The U.S. Open golf championship will begin Thursday on the historic Shinnecock Hills course, a layout that looks as if it has been lifted from a Scottish coastline.

"I've never seen any course in America like it," said Bernhard Langer, who won the U.S. Masters championship in 1985. "Everybody who sees it says it looks like a British Open course, and they're right."

"We're not playing through rows of condominiums and large homes," PGA Tour veteran Lanny Wadkins said. "You're just out here to play golf, and that's the way it should be."

Bob Eaks of Colorado Springs was scheduled to hit the first ball of the tournament at 7 a.m. Thursday, with the 52nd and final threesome leaving the first tee almost nine hours later.

The U.S. Golf Association, taking heed of a weather forecast that calls for showers and stout winds out of the east, will move up the tees Thursday on some of the long par-4s, including the 471-yard No. 6 hole.

But that might not be enough to appease some of the players who had shots blown around -- and away -- during today's practice round.

On the sixth hole, with a southwest wind in his face, Ray Floyd hit a perfect drive down the middle that carried 229 yards, stopping two feet short of the fairway in the short rough. He had no chance to go for the green.

"It's hell when you hit your best drive and can't reach the fairway," Floyd said.

"I think the winning score is going to be over par," Tom Watson said. "The rough is extremely penalizing. I don't think any shot from the green rough bordering the fairway will hit the green. The rough at British Open courses is much more playable than here."

The toughest shot might be a chip from behind the left side of the 11th green, which slopes drastically from back to front. "It's impossible," said Seve Ballesteros.

Shinnecock hosted its only other U.S. Open 90 years ago. That tournament was won by Scotsman James Foulis, who shot 152 for 36 holes and won $150.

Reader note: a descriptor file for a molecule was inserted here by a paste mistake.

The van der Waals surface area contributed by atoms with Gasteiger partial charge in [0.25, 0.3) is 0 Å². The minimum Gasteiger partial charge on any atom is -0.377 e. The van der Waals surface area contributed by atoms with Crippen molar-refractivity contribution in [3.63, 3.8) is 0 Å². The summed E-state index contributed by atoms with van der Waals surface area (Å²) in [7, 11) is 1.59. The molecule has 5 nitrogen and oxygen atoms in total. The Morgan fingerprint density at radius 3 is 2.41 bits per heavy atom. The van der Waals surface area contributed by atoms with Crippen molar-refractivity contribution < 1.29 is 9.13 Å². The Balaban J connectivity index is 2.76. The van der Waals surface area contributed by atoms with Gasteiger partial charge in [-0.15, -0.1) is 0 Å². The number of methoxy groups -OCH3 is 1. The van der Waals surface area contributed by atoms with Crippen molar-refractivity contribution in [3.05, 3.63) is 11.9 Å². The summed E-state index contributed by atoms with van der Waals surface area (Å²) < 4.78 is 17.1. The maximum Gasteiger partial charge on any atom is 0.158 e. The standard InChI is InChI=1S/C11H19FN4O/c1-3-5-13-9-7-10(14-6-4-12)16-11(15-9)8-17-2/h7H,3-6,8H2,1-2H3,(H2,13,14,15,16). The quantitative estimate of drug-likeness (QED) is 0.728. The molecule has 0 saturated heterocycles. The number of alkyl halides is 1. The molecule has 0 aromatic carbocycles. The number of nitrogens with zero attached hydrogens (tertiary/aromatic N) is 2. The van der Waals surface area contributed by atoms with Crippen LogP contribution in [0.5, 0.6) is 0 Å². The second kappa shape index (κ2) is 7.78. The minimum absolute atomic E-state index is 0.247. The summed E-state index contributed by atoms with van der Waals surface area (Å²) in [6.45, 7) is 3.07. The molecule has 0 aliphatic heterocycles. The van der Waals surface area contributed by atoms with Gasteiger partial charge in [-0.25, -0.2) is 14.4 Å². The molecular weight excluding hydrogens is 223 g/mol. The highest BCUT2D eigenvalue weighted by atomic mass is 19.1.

The course, located 100 miles from New York City, was the site of the 1967 U.S. Senior Amateur and the 1977 Walker Cup tournament.

In addition to providing a link with the past, this year's Open has become part of the latest chapter of the Jack Nicklaus saga.

Nicklaus, 46, won the Masters for the sixth time two months ago -- his first major title in six years. And although he admits his chances of winning the Grand Slam -- Masters, U.S. Open, PGA and British Open -- are remote, he will give it his best shot.

"It's not a likely thing to have happen," said Nicklaus, who will begin play Thursday at 1:31 p.m. with Larry Nelson and John Mahaffey. "But you have to give yourself every chance you can. I'd kick myself if I did otherwise.

"The Open was probably not my No. 1 priority before I won the Masters. Now it is."

One of the favorites this year is Norman, the tour's leading money winner with $447,109. Spain's Ballesteros and Scotland's Sandy Lyle also will be closely watched because of their experience on courses such as Shinnecock.

Watson has shown signs of coming out of his slump and there are a number of other veteran players who are given good chances to win -- Wadkins, Calvin Peete, Tom Kite, Craig Stadler, Payne Stewart, Curtis Strange, Hal Sutton, Fuzzy Zoeller, Andy Bean and last week's Westchester Classic winner, Bob Tway, among them.

Complimenting the USGA on its choice of Shinnecock, Watson recalled a remark former USGA president Sandy Tatum once made about the difficulty of Open courses. "Sandy said, 'We're not trying to embarrass the players; we're trying to identify them,' " Watson said. "That's what they're doing here."